When we think about just culture, we usually think about accidents and incidents, associated ‘honest mistakes’ and ‘negligence’ (by whatever name), as well as official responses to these, at company and judicial level. The notion of just culture is driven partly by fear; fear of being judged and blamed, especially fear of being blamed unfairly. The fear is felt most strongly by operational staff, who are at the sharp end of organisations and have sometimes faced disciplinary … Continue Reading ››
For the last century, the evolution of accident investigation can be tied to research and the scientific advancements in how we view our work systems
. Three major lenses of scientific research emerge as we begin to examine key influences on accident investigation processes: Classic mid-century faith in engineering was termed, Scientific Management, which was followed by Systems Thinking and, ultimately, an emerging understanding of Complex Adaptive Systems.
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We have long struggled with trying to capture the facts associated with an accident in order to prevent the next one. This has been largely effective when applied to machines. In mechanical systems things are measurable, observable and more objective.
The information we get from people is always subjective. There are always issues of memory, shame, fear and politics that influence the ever-changing stories we tell. If you think about it, you have probably altered a story to … Continue Reading ››
Editor’s Note – Following a post from Gary Wong’s post on Should We Do a Safety Audit or Do Safety Differently, Tim Austin commented in the Safety Differently LinkedIn group about the important role of psychological safety in making such a different auditing approach successful. So we asked Tim to share his thoughts on what psychological safety is and how to create it in an organization. Enjoy!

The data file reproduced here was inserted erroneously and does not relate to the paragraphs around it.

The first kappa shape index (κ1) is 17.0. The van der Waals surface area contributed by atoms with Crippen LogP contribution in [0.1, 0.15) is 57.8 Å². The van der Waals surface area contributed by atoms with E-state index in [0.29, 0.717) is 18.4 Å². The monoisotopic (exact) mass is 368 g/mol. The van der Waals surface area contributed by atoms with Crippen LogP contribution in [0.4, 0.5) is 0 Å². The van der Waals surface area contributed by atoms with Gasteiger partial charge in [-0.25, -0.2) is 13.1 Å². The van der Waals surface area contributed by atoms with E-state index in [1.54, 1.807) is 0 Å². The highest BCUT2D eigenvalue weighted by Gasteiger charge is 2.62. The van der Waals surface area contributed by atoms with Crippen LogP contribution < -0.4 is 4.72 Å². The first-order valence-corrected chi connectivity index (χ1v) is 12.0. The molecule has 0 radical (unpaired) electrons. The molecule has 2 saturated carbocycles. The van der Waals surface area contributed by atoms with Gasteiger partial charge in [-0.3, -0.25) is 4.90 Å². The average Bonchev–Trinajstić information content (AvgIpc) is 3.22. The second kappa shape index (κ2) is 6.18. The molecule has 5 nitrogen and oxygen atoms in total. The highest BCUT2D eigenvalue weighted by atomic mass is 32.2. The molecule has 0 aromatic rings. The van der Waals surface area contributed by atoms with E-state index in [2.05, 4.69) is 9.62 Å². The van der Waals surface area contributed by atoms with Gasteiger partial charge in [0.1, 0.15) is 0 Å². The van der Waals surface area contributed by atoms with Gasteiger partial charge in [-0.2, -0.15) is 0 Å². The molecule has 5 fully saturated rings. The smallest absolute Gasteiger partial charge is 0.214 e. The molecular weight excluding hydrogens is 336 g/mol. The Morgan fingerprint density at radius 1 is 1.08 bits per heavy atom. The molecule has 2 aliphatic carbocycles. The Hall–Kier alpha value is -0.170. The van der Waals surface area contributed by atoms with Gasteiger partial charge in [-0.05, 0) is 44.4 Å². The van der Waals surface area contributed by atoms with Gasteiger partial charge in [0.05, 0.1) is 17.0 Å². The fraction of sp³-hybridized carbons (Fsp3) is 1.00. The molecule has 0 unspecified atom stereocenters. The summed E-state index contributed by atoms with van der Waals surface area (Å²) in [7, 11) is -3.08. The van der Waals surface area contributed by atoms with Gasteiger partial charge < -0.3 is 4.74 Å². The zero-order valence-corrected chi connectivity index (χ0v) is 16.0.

A worker in a high pressure manufacturing plant notices … Continue Reading ››
Understanding and improving human work is relevant to most people in the world, and a number of professions are dedicated to improving human work (e.g. human factors/ergonomics, quality management, industrial/work/organizational psychology; management science). The trouble with many of these professions is that the language and methods mystify rather than demystify. Work becomes something incomprehensible and hard to think about and improve by those who actually design and do the work. Recently, some notions that help to demystify work have gained popular acceptance. One of these … Continue Reading ››
A little while ago, I participated in a workshop for CEOs discussing health and safety matters. We did the usual workshop thing of breaking into table discussions and feeding back to the group in time-honoured fashion. It is relatively rare to bring together such a large group of influencers, so I was looking forward to the output and the opportunity it could give to drive wholesale improvements across a number of businesses and … Continue Reading ››
Picture the scene: The car carrier Hoegh Osaka
has just departed from the port of Southampton, at which point the master calls up the mate and says that the ship did “not feel right”, to which the mate in charge at the loading computer replies “I am working on it”. Soon afterwards the vessel runs aground and eventually capsizes, leading to a catastrophic accident off the port approaches. The investigation into the case finds that the vessel was … Continue Reading ››
This is a continuation of Daniel Hummerdal's 2016 April 06 "Safety Audits Differently"
Imagine you work in a company with a good safety record. By "good", you are in the upper quartile as per the benchmarking stats in your industry. Things were rolling along nicely until this past year. There was a steep increase in failures which has led to concerns over the safety culture.
Historically there have 2 safety-related events but last year there … Continue Reading ››